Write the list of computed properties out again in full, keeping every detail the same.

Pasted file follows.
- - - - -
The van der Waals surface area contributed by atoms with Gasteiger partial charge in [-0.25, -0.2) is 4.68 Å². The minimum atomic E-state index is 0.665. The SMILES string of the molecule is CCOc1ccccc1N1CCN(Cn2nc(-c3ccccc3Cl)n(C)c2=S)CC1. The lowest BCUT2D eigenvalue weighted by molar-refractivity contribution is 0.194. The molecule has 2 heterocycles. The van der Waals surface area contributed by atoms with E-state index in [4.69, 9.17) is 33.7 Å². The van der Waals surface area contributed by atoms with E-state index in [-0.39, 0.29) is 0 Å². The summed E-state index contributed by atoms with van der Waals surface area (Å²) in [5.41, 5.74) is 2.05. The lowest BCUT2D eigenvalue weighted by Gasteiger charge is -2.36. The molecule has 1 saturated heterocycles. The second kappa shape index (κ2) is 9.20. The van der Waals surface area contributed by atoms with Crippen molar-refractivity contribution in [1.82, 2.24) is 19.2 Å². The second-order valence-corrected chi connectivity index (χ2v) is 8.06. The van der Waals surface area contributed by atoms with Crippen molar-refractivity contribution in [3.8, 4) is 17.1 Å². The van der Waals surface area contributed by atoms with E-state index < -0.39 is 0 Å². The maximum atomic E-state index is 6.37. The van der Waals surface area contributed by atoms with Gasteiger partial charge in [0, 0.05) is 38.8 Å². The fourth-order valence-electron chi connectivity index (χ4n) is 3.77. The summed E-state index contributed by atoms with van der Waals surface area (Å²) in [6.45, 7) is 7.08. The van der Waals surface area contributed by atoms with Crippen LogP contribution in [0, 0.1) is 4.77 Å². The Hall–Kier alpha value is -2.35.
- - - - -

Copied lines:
The van der Waals surface area contributed by atoms with Gasteiger partial charge in [-0.25, -0.2) is 4.68 Å². The minimum atomic E-state index is 0.665. The SMILES string of the molecule is CCOc1ccccc1N1CCN(Cn2nc(-c3ccccc3Cl)n(C)c2=S)CC1. The lowest BCUT2D eigenvalue weighted by molar-refractivity contribution is 0.194. The molecule has 2 heterocycles. The van der Waals surface area contributed by atoms with E-state index in [4.69, 9.17) is 33.7 Å². The van der Waals surface area contributed by atoms with E-state index in [-0.39, 0.29) is 0 Å². The summed E-state index contributed by atoms with van der Waals surface area (Å²) in [5.41, 5.74) is 2.05. The lowest BCUT2D eigenvalue weighted by Gasteiger charge is -2.36. The molecule has 1 saturated heterocycles. The second kappa shape index (κ2) is 9.20. The van der Waals surface area contributed by atoms with Crippen molar-refractivity contribution in [1.82, 2.24) is 19.2 Å². The second-order valence-corrected chi connectivity index (χ2v) is 8.06. The van der Waals surface area contributed by atoms with Crippen molar-refractivity contribution in [3.8, 4) is 17.1 Å². The van der Waals surface area contributed by atoms with E-state index < -0.39 is 0 Å². The maximum atomic E-state index is 6.37. The van der Waals surface area contributed by atoms with Gasteiger partial charge in [0, 0.05) is 38.8 Å². The fourth-order valence-electron chi connectivity index (χ4n) is 3.77. The summed E-state index contributed by atoms with van der Waals surface area (Å²) in [6.45, 7) is 7.08. The van der Waals surface area contributed by atoms with Crippen LogP contribution in [0, 0.1) is 4.77 Å². The Hall–Kier alpha value is -2.35.